Living Not With Covid But With Zero Covid
This article describes the impact of the Chinese Communist Party’s “zero tolerance” policy on COVID and the consequences for people living in China. The article looks at the lockdown of Shanghai, the exile of many people, and the impact of the restrictions on COVID on daily life.
Chinese Communist Party’s “zero-tolerance” policy
The Chinese Communist Party’s “zero-Tolerance” policy has caused many concerns in China. It’s a policy that punishes those who don’t abide by the rules. In Shanghai, for example, people were barred from leaving their homes and getting medical treatment. This was an unprecedented level of repression, and many people in the city were left scrambling to buy food and medicine.
While zero-tolerance has prevented countless deaths, it has also imposed a number of hardships on Chinese society. In a country with a sagging economy and an ineffective health care system, countless people are suffering from the consequences of this policy. Further, the continued lockdowns have crippled the country’s fragile property market. This makes China’s leaders question the wisdom of their “zero-Tolerance” policy.
A recent lockdown in Shanghai has led to widespread food shortages and limited access to medical care. While the Chinese government vowed to continue its zero-COVID strategy, the lockdown extended far beyond the original plan. Originally, the city was to have a two-phase rollout, with different districts locked down at different times. Residents were supposed to stay in their homes during the lockdown, and only leave to get their mandatory COVID-19 tests. Since April, the number of cases outside of quarantine zones has soared to double digits. The World Bank has cut its growth forecast for China until 2022, to 4.3 percent.
Though the government aims to have zero cases outside of quarantine by May 20, the lockdown has prompted widespread public criticism. Residents have complained of food shortages and mental health problems. Meanwhile, the zero-COVID strategy has been criticized by global health experts. The director-general of the World Health Organization, Tedros Adhanom Ghebreyesus, said the government’s current policy is not sustainable and must be reconsidered.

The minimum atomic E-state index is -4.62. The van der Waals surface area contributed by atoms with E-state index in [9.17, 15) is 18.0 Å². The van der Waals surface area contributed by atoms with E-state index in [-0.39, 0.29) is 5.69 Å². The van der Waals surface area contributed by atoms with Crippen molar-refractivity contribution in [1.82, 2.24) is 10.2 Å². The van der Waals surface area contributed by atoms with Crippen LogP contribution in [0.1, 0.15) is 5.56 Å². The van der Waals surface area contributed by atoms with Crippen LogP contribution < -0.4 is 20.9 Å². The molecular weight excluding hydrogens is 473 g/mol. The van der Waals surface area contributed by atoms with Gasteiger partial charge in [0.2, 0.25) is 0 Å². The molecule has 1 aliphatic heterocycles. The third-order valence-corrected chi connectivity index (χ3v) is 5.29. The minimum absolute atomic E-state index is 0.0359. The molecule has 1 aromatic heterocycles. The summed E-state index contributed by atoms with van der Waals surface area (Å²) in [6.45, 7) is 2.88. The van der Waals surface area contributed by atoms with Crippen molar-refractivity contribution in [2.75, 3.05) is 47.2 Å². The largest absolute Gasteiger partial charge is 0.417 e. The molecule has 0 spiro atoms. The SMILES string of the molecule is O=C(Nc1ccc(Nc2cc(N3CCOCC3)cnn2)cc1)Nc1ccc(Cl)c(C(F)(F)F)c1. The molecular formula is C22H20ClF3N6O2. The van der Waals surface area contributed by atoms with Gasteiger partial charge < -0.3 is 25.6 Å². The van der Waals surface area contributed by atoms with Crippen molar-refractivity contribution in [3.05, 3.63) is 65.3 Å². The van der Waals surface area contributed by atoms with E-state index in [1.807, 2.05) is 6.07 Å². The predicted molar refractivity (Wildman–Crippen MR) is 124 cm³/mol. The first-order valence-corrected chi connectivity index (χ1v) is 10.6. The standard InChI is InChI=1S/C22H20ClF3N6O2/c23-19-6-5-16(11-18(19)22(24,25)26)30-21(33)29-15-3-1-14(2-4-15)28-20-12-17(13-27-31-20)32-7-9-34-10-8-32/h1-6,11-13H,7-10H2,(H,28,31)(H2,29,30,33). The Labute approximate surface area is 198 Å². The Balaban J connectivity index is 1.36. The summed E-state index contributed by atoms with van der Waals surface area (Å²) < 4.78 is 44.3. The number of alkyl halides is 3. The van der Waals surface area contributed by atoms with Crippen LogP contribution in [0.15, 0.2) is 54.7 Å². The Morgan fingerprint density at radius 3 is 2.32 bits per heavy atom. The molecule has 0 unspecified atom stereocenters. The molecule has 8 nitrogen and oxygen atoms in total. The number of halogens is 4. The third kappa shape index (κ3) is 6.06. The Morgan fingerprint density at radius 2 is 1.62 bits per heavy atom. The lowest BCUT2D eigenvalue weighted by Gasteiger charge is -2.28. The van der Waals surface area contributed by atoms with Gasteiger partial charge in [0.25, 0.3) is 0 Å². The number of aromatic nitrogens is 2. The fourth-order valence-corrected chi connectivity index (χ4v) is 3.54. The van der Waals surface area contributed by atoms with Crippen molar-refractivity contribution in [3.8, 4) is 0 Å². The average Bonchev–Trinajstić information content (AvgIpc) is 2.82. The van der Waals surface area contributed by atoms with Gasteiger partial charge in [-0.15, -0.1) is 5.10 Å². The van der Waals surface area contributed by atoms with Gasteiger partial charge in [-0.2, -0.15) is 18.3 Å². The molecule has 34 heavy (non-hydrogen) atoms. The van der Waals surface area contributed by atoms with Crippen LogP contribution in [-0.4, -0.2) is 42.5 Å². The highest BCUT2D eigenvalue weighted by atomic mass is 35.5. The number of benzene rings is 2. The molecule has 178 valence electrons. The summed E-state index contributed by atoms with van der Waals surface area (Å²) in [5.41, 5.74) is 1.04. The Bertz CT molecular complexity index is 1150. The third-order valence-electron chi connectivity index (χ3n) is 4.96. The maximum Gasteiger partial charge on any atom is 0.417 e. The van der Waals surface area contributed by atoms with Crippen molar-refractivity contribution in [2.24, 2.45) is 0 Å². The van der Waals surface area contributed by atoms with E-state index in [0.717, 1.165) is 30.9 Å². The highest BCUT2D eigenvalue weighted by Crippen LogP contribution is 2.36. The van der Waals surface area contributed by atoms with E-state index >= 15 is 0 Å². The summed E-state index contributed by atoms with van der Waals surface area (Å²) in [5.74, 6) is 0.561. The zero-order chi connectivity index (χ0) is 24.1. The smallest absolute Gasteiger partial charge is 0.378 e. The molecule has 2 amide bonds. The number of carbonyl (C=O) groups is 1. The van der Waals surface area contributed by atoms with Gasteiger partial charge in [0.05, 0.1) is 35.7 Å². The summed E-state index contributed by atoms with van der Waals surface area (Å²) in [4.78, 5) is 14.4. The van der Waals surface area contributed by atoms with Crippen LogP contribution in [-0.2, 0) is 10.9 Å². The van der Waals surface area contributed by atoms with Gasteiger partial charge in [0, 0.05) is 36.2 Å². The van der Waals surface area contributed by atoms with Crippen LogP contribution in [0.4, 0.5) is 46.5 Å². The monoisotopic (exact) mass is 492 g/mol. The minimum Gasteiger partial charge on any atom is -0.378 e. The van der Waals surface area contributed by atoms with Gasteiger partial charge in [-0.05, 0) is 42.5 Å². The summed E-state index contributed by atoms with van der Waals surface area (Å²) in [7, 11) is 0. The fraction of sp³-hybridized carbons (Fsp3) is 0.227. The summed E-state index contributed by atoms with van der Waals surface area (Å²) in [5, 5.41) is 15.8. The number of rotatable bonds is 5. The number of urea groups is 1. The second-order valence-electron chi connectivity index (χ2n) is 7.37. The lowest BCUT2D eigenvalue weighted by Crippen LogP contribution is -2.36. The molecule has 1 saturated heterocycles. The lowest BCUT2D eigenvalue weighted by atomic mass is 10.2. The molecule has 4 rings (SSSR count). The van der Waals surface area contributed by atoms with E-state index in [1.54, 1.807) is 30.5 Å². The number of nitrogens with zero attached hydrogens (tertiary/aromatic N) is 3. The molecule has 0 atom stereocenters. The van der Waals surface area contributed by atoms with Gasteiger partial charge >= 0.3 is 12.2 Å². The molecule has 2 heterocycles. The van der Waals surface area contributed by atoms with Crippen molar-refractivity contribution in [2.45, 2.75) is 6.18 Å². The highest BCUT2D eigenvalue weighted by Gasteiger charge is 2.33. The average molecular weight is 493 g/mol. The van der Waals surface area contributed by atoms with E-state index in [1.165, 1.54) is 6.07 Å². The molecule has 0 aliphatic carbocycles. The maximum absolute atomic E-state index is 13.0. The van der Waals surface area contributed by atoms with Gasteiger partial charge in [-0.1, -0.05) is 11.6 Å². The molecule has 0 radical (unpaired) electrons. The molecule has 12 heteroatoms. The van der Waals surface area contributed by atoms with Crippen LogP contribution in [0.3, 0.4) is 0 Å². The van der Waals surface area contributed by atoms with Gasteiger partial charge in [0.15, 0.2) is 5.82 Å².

Exile as a result of COVID restrictions
While China’s COVID restrictions have been broadly praised, pockets of discontent have cropped up over the government’s strict measures. A recent outbreak in Xi’an, for example, left residents confined to their homes for three weeks. They complained of shortages of food and access to medical care. In one case, a pregnant woman died before reaching the hospital.
COVID restrictions in China have made it difficult for many to return to their home country after a trip. However, the recent ‘coup’ attempt was not based on any credible evidence, and Xi is likely still following quarantine rules, remaining in self-isolation even after returning from abroad. China has continued to implement its zero-COVID policy, and international arrivals are still subject to seven days of hotel quarantine and three days of home isolation.
Impact of COVID restrictions on people’s lives
COVID restrictions in China have had dramatic impacts on migrant workers and supply chains. According to one study, the restrictions imposed on travel to or from certain cities have lowered wages for migrant workers by $100 billion. Poor rural households have also reduced spending on education, nutrition, and health care.
The impact of COVID restrictions on people’s daily lives varies according to the severity of the disease, and the duration of the restrictions. The first wave of COVID virus transmission was relatively mild, with few deaths. However, subsequent waves had very different effects. The World Health Organization announced an independent panel to examine pandemic preparedness and response in September 2020.